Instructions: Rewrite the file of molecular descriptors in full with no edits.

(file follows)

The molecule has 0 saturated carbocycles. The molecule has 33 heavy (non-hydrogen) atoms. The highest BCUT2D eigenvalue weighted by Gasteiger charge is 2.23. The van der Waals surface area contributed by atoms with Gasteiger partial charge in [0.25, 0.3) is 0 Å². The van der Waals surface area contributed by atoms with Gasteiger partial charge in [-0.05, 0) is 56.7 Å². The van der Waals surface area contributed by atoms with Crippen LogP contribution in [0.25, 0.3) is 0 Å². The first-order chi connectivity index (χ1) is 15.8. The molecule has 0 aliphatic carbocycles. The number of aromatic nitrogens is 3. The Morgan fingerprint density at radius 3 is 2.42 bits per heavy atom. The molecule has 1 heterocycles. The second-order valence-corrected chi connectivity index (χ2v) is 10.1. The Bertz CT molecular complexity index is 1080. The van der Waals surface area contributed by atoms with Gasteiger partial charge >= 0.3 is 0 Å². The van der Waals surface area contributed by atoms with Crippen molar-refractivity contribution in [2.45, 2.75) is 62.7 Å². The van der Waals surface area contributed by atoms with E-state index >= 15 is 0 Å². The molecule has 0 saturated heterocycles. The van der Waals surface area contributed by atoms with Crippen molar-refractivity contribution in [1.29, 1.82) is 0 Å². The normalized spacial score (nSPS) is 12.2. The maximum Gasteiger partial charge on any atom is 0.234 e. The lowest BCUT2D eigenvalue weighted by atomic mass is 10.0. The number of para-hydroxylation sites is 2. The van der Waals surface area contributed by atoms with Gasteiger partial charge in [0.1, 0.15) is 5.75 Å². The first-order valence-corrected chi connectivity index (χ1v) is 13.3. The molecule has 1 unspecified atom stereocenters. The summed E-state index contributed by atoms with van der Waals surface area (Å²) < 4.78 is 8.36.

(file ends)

The molecule has 0 saturated carbocycles. The molecule has 33 heavy (non-hydrogen) atoms. The highest BCUT2D eigenvalue weighted by Gasteiger charge is 2.23. The van der Waals surface area contributed by atoms with Gasteiger partial charge in [0.25, 0.3) is 0 Å². The van der Waals surface area contributed by atoms with Gasteiger partial charge in [-0.05, 0) is 56.7 Å². The van der Waals surface area contributed by atoms with Crippen LogP contribution in [0.25, 0.3) is 0 Å². The first-order chi connectivity index (χ1) is 15.8. The molecule has 0 aliphatic carbocycles. The number of aromatic nitrogens is 3. The Morgan fingerprint density at radius 3 is 2.42 bits per heavy atom. The molecule has 1 heterocycles. The second-order valence-corrected chi connectivity index (χ2v) is 10.1. The Bertz CT molecular complexity index is 1080. The van der Waals surface area contributed by atoms with Gasteiger partial charge >= 0.3 is 0 Å². The van der Waals surface area contributed by atoms with Crippen molar-refractivity contribution in [2.45, 2.75) is 62.7 Å². The van der Waals surface area contributed by atoms with E-state index >= 15 is 0 Å². The molecule has 0 saturated heterocycles. The van der Waals surface area contributed by atoms with Crippen molar-refractivity contribution in [1.29, 1.82) is 0 Å². The normalized spacial score (nSPS) is 12.2. The maximum Gasteiger partial charge on any atom is 0.234 e. The lowest BCUT2D eigenvalue weighted by atomic mass is 10.0. The number of para-hydroxylation sites is 2. The van der Waals surface area contributed by atoms with Gasteiger partial charge in [0.1, 0.15) is 5.75 Å². The first-order valence-corrected chi connectivity index (χ1v) is 13.3. The molecule has 1 unspecified atom stereocenters. The summed E-state index contributed by atoms with van der Waals surface area (Å²) < 4.78 is 8.36.